Passenger and freight traffic on Indian Railways has seen a consistent increase during the period from FY 2006-07 to FY 2011-12 at a CAGR of 8.54 per cent and 6.70 per cent respectively. Comparatively, creation of infrastructure has not kept pace. Infrastructure addition took place at a snail’s pace with CAGR for addition of line capacities and rolling stock over the same period being less than 5 per cent. As a result, rail infrastructure has been facing stress and major routes face congestion and oversaturation. Particularly in the freight segment, from which Indian Railways (IR) earns nearly 70 per cent of its revenue, IR has been losing market share to the roads sector. Given that rail transportation forms is hugely important especially for transportation of major bulk commodities like coal, cement, food grains and iron ore, inadequate railway capacity expansions and modernisation could stymie future economic growth of the country. A McKinsey Study highlights the under-utilisation of rail infrastructure as a means of transportation and points out that rail transport costs in India are about 70 per cent more than that in the US. It estimates that the share of rail in the freight market would decline to 25 per cent over the next few years, if adequate investments are not made. Recognising the potential, Ministry of Railways (MoR) set ambitious growth targets in the 11th and 12th FYPs and initiated policies to create opportunities for private participation.  Investment plans have been set at still higher levels for the 12th FYP emphasising completion of the big ticket Eastern and Western Dedicated Freight Corridors projects. Similar ambitious targets have been set for acquisition of rolling stock with more than 100,000 wagons and 25,000 coaches being planned to be acquired during FY 2012-13 to 2016-17. MoR targets to increase rail’s freight market share by at least 2 per cent during the period.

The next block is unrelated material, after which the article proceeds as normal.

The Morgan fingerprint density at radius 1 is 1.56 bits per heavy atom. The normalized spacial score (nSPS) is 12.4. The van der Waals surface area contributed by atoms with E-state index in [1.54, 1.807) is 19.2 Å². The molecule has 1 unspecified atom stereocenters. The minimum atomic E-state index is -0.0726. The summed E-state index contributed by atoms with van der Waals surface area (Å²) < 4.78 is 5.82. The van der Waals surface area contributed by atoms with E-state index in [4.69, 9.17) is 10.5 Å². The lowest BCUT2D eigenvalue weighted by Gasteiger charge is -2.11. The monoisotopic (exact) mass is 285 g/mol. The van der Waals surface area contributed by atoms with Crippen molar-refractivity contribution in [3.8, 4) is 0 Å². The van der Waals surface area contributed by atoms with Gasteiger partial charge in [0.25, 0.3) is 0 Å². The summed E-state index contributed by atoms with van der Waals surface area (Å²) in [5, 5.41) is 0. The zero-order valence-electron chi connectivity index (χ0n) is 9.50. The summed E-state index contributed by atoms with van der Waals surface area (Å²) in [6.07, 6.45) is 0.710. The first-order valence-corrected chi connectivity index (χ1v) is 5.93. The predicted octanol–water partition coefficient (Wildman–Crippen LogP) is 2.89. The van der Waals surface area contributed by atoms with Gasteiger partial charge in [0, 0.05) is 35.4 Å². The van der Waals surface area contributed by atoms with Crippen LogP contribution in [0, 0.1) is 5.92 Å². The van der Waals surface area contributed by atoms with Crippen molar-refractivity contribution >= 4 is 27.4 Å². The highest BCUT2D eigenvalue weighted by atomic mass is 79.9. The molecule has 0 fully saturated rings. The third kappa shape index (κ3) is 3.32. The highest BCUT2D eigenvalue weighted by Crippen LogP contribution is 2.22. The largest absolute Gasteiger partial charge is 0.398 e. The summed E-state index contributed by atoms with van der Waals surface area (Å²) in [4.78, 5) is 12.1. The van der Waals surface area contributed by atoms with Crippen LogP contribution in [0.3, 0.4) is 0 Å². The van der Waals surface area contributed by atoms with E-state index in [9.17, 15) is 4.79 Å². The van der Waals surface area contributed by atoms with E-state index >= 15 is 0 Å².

Sector Outlook


Thus far, private investment in railways has not been as much as it has been in other infrastructure sectors. On account of factors such as requirement of high upfront investment, as well as lack of precedence of projects, policies and regulatory framework attractive for private investment, evaluating viability and risks for projects in railways is perceived to be harder. The proposed frameworks need to provide greater clarity on models within which private and public entities could participate. For instance, IR does not prefer private participation in train operations and it makes the monitoring of IR’s operating performance on the concerned stretch difficult for the private investor. Private container train operators expect a level-playing field to be able to compete or collaborate with CONCOR and create a success story. Presently, the enthusiasm for PPPs or any private participation with IR appears to be low and would perhaps need to be tested going forward. On the whole, while the sector offers a major opportunity, more needs to be done in terms of sector governance, facilitation of private participants and opening up of Indian Railways to attract private participation.